The speeches made by officials attending the IMF–World Bank Annual Meetings are published in this volume, along with the press communiqués issued by the International Monetary and Financial Committee and the Development Committee at the conclusion of the meetings.
The global economic environment continued to provide little stimulus for SSA in 2003.2 While world economic growth increased from 3 percent in 2002 to 3.8 percent last year, world import demand did not keep pace and expanded by only 3.2 percent in the advanced economies, where most SSA exports are marketed. In addition, the external terms of trade for the region as a whole were largely unchanged, improving by about 2 percent for the oil exporters and declining by a similar amount for the non-oil economies. Some non-oil exporters received a boost to their terms of trade from stronger commodity prices, especially cotton (up 37 percent), groundnuts (up 30 percent), and robusta coffee (up 25 percent). However, despite these price increases, most key commodity prices remain very low relative to historical averages. On the positive side, world inflation remained low, helping contain inflation in SSA countries with exchange rate pegs. In addition, lower world interest rates kept domestic interest rates in SSA lower than would otherwise have been.
Six basic themes emerge from the 2003 outturn: (i) average growth in the region remains far below the 7 percent estimated to be needed for the region as a whole to reach the MDGs on income-based poverty; (ii) growth experiences continue to be diverse, and some countries appear to be on a path of relatively strong sustainable growth; (iii) domestic policies matter—countries facing the same external environment are having very different growth experiences; (iv) conflict, civil strife, drought, and poor policies continue to be the causes of the worst growth experiences; (v) net exports have not been the source of economic growth, except in the oil exporting countries; and (vi) the achievement of growth rates sufficient to significantly reduce poverty will require higher rates of investment, which, in the absence of higher rates of national savings, will need to be financed through larger official and private capital flows.
The outlook for 2004 is relatively upbeat. Economic growth rates will rise, inflation rates is expected to fall, investment and savings rates are projected to increase, external current account balances will be largely unchanged, and net international reserves coverage will stabilize. This improvement will be supported by a general reduction in fiscal deficits and a further tightening of monetary policy.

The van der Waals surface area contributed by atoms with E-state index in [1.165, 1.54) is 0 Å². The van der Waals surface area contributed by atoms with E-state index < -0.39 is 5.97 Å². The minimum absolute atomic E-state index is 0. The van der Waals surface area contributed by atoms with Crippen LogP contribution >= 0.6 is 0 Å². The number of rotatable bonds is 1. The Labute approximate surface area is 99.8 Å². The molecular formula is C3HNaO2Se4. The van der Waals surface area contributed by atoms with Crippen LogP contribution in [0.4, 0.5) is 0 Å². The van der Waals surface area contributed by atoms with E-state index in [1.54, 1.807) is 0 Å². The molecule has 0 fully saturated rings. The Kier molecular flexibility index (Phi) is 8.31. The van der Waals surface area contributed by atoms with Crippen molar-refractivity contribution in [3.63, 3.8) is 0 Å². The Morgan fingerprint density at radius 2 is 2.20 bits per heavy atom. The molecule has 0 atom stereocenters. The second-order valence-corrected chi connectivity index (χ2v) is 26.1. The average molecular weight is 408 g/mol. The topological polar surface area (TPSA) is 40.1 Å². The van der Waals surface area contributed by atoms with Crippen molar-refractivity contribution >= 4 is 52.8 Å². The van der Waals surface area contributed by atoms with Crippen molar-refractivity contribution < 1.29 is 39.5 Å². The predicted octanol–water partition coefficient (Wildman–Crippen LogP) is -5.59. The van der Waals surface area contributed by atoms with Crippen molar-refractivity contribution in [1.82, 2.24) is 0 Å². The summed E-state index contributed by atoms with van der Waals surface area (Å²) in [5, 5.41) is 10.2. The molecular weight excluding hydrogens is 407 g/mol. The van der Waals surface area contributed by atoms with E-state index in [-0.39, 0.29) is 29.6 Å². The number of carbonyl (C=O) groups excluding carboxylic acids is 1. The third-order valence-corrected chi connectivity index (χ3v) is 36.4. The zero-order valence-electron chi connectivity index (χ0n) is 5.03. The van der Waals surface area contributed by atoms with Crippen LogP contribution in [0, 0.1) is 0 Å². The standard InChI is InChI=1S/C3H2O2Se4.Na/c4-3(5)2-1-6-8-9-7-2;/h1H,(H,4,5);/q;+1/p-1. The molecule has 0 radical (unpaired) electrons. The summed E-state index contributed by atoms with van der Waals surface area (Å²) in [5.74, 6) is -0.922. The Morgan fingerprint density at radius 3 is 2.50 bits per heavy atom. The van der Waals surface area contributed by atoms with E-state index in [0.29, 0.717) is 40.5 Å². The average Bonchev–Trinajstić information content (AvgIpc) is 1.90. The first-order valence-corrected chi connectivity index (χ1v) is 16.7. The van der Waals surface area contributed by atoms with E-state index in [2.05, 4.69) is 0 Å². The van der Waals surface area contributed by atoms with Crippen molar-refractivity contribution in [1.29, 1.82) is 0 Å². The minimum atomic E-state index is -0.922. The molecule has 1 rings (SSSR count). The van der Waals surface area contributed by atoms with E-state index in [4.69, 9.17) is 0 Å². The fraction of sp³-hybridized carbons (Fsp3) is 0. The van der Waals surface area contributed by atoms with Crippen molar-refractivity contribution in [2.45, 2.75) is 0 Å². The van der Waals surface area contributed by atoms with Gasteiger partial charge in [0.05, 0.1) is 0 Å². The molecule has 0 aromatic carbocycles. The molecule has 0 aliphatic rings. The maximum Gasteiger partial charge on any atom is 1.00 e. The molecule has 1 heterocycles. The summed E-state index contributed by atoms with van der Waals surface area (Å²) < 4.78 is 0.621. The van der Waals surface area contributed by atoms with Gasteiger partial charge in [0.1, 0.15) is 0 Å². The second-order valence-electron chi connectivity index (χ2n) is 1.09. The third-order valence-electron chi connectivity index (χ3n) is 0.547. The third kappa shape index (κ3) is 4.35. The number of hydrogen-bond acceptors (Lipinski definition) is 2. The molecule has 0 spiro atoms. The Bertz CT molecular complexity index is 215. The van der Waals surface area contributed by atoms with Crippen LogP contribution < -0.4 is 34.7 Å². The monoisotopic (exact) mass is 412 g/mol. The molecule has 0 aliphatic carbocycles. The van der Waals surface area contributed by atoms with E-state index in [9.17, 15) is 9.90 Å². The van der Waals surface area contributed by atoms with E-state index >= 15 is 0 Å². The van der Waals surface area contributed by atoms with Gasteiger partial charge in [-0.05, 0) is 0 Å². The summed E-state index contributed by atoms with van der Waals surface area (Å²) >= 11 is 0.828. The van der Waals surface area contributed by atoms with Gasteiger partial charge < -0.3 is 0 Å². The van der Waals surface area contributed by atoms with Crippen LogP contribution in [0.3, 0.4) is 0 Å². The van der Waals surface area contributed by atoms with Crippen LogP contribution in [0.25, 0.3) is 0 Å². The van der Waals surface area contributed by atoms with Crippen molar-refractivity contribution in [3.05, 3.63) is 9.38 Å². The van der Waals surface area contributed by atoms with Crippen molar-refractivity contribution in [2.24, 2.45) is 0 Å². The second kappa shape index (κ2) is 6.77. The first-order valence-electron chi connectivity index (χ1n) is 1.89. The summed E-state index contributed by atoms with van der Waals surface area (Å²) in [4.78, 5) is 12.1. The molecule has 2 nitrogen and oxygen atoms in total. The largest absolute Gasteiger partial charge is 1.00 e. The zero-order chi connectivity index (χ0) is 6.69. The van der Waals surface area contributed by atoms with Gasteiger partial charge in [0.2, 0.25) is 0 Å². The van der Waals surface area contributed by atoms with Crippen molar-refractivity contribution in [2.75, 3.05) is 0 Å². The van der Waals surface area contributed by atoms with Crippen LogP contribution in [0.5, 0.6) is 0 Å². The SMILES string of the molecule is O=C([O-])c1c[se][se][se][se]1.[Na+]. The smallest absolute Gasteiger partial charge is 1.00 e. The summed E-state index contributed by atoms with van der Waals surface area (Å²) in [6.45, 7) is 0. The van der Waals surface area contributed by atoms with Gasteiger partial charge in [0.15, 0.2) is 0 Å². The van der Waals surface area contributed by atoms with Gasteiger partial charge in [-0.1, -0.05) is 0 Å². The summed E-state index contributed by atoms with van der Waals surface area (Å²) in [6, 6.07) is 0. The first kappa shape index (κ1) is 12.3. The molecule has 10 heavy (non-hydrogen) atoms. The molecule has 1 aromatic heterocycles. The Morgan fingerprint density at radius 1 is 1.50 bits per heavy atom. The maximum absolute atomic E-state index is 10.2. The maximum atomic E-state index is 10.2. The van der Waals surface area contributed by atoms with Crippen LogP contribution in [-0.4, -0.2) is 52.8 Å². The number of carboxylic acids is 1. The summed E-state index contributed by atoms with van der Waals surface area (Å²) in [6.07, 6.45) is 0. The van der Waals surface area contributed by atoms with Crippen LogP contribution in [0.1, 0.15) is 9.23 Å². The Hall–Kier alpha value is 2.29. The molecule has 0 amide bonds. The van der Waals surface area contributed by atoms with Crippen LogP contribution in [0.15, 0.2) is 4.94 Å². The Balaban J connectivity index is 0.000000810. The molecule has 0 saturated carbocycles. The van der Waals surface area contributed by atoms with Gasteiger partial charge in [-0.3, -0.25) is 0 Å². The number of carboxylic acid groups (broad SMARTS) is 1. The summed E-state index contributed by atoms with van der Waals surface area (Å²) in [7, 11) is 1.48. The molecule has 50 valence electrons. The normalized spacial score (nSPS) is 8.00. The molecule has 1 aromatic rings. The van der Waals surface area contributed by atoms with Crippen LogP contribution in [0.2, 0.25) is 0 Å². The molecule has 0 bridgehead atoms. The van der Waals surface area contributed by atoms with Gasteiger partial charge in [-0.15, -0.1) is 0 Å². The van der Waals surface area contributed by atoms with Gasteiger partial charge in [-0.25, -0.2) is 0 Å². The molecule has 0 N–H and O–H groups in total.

International Monetary Fund. Western Hemisphere Dept.
On October 4, 2016 Haiti was struck by Hurricane Matthew, a strong Category 4 hurricane, which caused substantial loss of life and severe damage to property, infrastructure and agriculture. Total damage and loss is estimated at about US$1.9 billion, or about 23 percent of GDP. The impact has plunged Haiti into a new humanitarian crisis-7 years after a magnitude 7.0 earthquake ravaged Port-au-Prince-leaving an estimated 1.4 million people in need of urgent assistance. The hurricane forced a delay in the first round of the Presidential election, now scheduled for November 20.
International Monetary Fund. Asia and Pacific Dept
This Selected Issues paper on the Philippines explores export performance in the context of global trade tensions. Unlike many Asian countries, the Philippines’ exports of goods have remained stable through the ongoing period of global trade tensions. Its low participation in global trade as well as in global value chains relative-to-peers seems to explain why the Philippines has not yet been negatively impacted by the trade tensions. On the other hand, despite its close trade ties with the United States, the Philippines has not benefitted much from trade diversion originated from the US–China bilateral tariffs, unlike Vietnam and Mexico. Philippines’ exports have slightly increased in dollar terms since 2017, but they have remained broadly stable in GDP terms. The Philippines does not appear to have benefitted much from the US–China trade tensions, but it has performed better than many of its peers at the aggregate level. The comparative advantages of the Philippines in terms of exports reside in high tech industries, which constitute its main exports. The Philippines has a revealed comparative advantage in exporting from high technology industries. In sum, the disaggregated trade data evidence suggests that the Philippines was not able to scale-up its exports to the United States as much as Vietnam and Mexico in many high- to medium-tech goods included in the US tariff lists.